Maranta Leuconeura is also known as the prayer plant. These plants are Famous for folding leaves in the dark like praying hands. It’s a charming plant and not so horribly difficult to grow like some of its touchy relatives.
If you give the maranta prayer plant what it needs it will grow happily. Folding and moving its stunning leaves with the changing light in your home.
Those gorgeous moving leaves of maranta plants are the big draw. All the prayer plant varieties have impressive colors and veining. These plants are often also referred to as Cathedral windows, of the Herringbone plant.
Marantas and Calatheas are both known as Prayer Plants. They are in the same plant family, Marantaceae. However, Plants in these two genus are often confused.
Maranta and Calatheas all grow in the tropical rainforests of Brazil. So their basic needs are very similar. And they all have reactive leaves.
But they are quite different in their types of growth and willingness to tolerate less than ideal conditions.
Most Calatheas are extremely sensitive to conditions and less able to adjust to improper care.
You can read how to care for the lovely but delicate Calatheas in this post.
The prayer plant varieties are sturdier than their fussy plant cousins. but they do need good care. Please read our care guide below thoroughly to learn how to get along well with your beautiful praying hands plant.
Prayer Plant Varieties:
Although many cultivars exist of the maranta genus only two varieties are usually found in your flower shops. They, in turn, have several colors.
Your prayer plant commonly flowers in the wild. It may even flower indoors. But that’s rare. And you won’t miss the flowers really.
Prayer plant flowers are small and understated. They are pictured below in the variety kerchoveana commonly known as Rabbit tracks or rabbit foot.
The two major varieties sold in the retail plant shops as Maranta leuconeura var. erythroneura and Maranta leuconeura var. kerchoveana.
The erythroneura, or Herringbone plant, comes in three common colors lemon lime, the red Maranta Leuconeura is shown below with it’s red veining, and the silver band. There is also a black Maranta Leuconeura with smaller fuzzy leaves.
More varieties are showing up in garden shops all the time so keep your eyes open for new colors.
How do prayer plants grow?
Maranta plants stay lower in height. This makes them wonderful on plant tables, and as center pieces. They make interesting focal points in a room when well placed.
When pruned, the plant will retain it’s upright bushy growth. If you want it to trail as pictured below, let it grow. Marantas make beautiful eyecatching hanging baskets. They also look good trailing off a table or shelf.
These plants are fascinating to own. With interesting foliage and lower light needs they can live in many places in your home and be quite content.
When you do prune these plants a clean pair of small pruners or sharp scissors is all you need. Prune off old dead leaves at the soil line to keep the plant pretty.
Bravo! ALL the maranta plants are non toxic to humans and pets. We don’t recommend allowing kids and pets to chew the foliage but if they do the leaves won’t harm them.
That said, it’s not a good idea to eat a houseplant. Even a non toxic one. They are not grown as food safe. You don’t know what pathogens, fungi, pests or chemicals may have attached themselves to the leaves and soil.
How to Care For a Prayer Plant:
Maranta plants grow on the ground under the tree canopy, love soft acid water and soils that are moist and very well draining. Offer them indirect rather than direct light.
They prefer moderate light intensity but will grow in lower light. Too bright light or too dark light will fade their leaves.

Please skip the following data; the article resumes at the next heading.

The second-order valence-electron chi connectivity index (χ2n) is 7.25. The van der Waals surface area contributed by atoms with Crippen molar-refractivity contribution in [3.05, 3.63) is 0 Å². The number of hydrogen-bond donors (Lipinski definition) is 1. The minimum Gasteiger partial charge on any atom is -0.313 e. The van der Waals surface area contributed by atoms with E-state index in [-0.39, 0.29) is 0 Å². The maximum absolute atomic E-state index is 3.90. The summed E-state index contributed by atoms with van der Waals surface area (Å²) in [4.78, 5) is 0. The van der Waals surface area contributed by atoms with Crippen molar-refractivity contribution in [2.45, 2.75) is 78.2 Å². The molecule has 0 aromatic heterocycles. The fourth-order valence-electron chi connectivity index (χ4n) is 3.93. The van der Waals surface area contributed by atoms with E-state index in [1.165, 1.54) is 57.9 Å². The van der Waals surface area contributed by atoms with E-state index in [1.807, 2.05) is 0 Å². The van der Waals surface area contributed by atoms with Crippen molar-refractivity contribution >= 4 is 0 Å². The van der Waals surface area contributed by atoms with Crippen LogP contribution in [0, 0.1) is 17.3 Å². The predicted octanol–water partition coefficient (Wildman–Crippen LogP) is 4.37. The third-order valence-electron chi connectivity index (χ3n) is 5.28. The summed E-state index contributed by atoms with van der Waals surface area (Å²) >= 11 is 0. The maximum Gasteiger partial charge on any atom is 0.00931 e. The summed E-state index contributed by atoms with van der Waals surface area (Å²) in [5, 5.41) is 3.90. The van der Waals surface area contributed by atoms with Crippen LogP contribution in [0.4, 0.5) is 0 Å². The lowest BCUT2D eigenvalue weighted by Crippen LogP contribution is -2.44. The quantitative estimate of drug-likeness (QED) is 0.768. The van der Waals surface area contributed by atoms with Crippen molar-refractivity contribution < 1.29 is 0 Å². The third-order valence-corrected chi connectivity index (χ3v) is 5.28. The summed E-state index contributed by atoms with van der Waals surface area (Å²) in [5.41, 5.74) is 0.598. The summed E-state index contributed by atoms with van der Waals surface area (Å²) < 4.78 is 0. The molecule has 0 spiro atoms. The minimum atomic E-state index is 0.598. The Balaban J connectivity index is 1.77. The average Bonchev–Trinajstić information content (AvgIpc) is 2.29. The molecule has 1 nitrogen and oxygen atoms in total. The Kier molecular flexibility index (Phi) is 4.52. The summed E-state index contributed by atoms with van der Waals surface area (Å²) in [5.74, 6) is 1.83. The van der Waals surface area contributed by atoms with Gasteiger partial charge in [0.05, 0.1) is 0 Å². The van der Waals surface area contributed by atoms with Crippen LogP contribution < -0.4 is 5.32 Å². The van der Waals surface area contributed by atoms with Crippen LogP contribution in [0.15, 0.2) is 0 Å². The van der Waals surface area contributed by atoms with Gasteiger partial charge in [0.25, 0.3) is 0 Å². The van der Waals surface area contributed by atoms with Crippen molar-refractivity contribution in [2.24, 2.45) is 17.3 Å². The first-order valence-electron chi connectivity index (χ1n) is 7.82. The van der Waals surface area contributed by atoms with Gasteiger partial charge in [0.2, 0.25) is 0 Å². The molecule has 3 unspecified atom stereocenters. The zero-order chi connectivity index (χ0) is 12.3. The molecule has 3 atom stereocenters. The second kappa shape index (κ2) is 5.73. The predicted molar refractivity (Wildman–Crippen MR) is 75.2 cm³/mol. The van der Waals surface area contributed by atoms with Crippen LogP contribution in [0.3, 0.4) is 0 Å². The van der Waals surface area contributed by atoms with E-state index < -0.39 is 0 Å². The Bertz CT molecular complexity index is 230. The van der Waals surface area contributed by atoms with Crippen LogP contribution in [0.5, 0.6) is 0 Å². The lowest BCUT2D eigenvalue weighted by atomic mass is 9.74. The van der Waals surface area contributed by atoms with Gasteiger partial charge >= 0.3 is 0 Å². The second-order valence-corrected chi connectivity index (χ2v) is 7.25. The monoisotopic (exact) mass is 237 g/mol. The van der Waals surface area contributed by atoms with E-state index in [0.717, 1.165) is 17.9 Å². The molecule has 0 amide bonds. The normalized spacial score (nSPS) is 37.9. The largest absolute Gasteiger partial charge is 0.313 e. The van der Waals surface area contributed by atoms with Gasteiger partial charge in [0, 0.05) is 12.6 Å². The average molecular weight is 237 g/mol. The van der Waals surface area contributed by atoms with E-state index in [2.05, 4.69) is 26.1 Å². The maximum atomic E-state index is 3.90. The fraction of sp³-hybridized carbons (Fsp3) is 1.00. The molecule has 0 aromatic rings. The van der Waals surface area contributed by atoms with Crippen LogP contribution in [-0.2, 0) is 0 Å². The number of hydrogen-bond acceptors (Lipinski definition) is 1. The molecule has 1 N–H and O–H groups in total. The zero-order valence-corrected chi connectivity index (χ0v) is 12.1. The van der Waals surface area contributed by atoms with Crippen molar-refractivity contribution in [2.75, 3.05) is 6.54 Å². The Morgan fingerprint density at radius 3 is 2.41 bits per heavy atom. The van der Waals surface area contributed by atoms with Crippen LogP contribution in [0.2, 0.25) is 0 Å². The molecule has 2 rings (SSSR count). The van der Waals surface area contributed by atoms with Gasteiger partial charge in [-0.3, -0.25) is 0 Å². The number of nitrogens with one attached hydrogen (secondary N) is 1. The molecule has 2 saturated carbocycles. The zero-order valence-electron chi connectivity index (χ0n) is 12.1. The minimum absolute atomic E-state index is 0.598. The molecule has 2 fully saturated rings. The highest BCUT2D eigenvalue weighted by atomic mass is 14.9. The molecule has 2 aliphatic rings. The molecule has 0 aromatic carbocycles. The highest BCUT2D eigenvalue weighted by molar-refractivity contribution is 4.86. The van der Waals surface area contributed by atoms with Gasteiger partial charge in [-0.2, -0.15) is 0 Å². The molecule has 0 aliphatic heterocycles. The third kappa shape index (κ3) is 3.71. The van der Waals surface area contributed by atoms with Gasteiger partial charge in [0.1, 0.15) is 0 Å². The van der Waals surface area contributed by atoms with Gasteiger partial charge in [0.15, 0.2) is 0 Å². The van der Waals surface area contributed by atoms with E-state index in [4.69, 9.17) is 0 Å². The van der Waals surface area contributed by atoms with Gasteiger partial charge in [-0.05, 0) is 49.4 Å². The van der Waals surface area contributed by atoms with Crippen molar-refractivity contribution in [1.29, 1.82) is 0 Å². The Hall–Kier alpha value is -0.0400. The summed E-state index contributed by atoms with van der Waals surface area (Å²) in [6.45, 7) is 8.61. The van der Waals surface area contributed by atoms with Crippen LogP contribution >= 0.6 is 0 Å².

Prayer plant leaves curling? or does your Prayer plant yellow leaves? Read our complete care guide to find out how to give your plant the best care and avoid these problems and more.
- Marantas enjoy a light well draining soil.
- A mix of potting soil and perlite will keep the roots happiest.
- Our mix for this plant is 70 % potting mix to 30% perlite.
- A heavy soil potting mix is not recommended for these plants.
Pot Size and Type:
- Prayer plants grow from rhizomes. And they grow new offshoots to the sides of the mother plant.
- This means they will fill a pot out as a wider plant eventually. Quite a nice table top centerpiece.
- Some of them can trail and be used for a hanging plant as they grow.
- Maranta will grow to the size of its pot. If you leave it to grow as a grouping in one pot you will need to find a pot that is shallower and has a wider circumference. They do not like to be overly root bound.
- If you want to encourage faster growth choose a pot about 2 inches wider in diameter than the current pot.
- Any well drained pot can be used. It MUST have excellent drainage.
- Terra cotta pots are not recommended. They will wick too much water away from the soil.
- Repot every second year or when roots come out the drainage holes on the pot bottom To the next pot size up.
- Don't jump to a huge pot from a small one unless you wish to encourage faster growth. Just go to the next size up pot.
- For Maranta self watering pot systems work well. (linked above). They control the watering for you and help avoid root rot, overwatering and under watering.
- Prayer plants enjoy evenly moist soil so self watering systems help here.
- Maranta plants all enjoy indirect light for best leaf variegation and optimal growth.
- As a general rule if the leaves fade move to a less bright area and see if that helps. Too much light can fade the leaves and crisp the leaf edge.
- It will tolerate lower indirect light but the plant may grow more slowly. Leaf variegations may not be well expressed.
- Shield this plant from strong direct light in summer south and west sunny windows. The leaves will burn and the colors will fade. Look for dry brown spots on the leaves and curling brown edges. If you see them move the plant to lower light.
- Tip: Window sheers or blinds can offset some brief periods of high direct light.
- Maranta are sensitive to the water you use. These are plants accustomed to soft acid water from rain forests. Hard water high in chemicals, minerals and salts may cause trouble for them.